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Are you mortgage ready?

BUYING a first home is often painfully slow. You’ll need to save enough money to cover the deposit and other costs, find the right property, have your offer accepted and get a mortgage — and that’s before you’ve even exchanged contracts. A lot of boxes will need to be ticked regarding your finances and, if the smallest detail is missing or unclear, the process could temporarily grind to a halt. By thinking ahead, being organised and prepared, you can reduce the hold-ups. Here’s what to do to ensure you get the keys to your own front door as soon as possible.

Boost your credit rating

A less-than-perfect credit rating will affect your chances of getting a mortgage and accessing the best deals, so get hold of your credit report from Experian, Equifax, Callcredit or ClearScore.

‘Your credit score is, essentially, a temperature gauge of your financial health,’ says John Webb, consumer affairs expert at Experian. ‘Keep this looking as good as possible by avoiding small mistakes such as missed payments.’ Simple steps such as checking you’re on the electoral register, having a landline phone number and paying off more than the minimum amount on your credit card each month will also make a difference.

Reduce your debts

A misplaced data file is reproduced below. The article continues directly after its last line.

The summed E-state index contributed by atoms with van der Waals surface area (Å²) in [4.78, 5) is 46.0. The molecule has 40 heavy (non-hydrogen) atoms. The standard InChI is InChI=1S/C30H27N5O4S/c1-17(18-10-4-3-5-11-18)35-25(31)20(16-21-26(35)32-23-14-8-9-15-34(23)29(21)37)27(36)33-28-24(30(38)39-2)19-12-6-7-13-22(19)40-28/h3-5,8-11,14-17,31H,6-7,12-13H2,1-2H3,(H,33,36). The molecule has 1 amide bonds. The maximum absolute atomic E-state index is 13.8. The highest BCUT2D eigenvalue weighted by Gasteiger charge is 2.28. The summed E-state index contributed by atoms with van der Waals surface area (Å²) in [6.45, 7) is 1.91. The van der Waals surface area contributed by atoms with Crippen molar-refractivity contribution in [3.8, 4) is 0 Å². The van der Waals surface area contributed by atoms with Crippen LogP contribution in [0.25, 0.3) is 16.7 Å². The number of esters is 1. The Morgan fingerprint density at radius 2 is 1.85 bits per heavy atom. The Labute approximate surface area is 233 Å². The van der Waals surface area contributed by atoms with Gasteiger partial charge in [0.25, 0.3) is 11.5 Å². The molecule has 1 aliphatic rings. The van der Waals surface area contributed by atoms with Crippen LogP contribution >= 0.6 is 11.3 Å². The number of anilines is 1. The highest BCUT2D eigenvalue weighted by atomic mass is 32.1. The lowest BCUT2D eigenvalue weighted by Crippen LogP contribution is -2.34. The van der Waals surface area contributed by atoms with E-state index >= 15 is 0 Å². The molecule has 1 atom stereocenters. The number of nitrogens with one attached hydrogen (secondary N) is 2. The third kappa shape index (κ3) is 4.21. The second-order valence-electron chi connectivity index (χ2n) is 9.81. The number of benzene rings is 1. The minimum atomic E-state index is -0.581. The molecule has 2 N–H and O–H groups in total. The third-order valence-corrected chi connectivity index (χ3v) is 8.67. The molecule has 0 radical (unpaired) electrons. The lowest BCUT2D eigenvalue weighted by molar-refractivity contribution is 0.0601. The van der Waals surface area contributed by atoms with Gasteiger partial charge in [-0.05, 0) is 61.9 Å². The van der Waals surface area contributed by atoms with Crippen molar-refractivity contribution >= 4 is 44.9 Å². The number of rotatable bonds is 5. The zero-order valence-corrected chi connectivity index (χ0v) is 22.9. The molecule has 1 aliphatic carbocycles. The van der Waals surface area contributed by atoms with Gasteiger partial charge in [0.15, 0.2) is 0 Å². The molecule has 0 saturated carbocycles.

Lenders will go through your bank, credit and store card statements with a fine toothcomb in assessing affordability, so try to reduce any debt and avoid committing to extra, unnecessary expenditure such as a new gym subscription. Interest rates on savings accounts are currently so low that using savings to pay off debts could well be a wise move, and will have a positive effect on your credit rating.

Have your paperwork ready

You’ll need to submit reams of paperwork to kick start your mortgage application, so start gathering the required documentation.

‘This may vary slightly depending on whether you are employed or self-employed, so check beforehand,’ advises Brian Murphy, Head of Lending at Mortgage Advice Bureau (Holdings) PLC. ‘Typically, an employee will need three months of recent payslips, your last P60, three months of recent bank statements, two utility bills to prove your current address, your passport or birth certificate, and a bank or savings account statement to evidence your deposit amount, or a letter if this is being gifted to you.’

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Disclaimer: Statements in this article should not be considered investment advice, which is best sought directly from a qualified professional.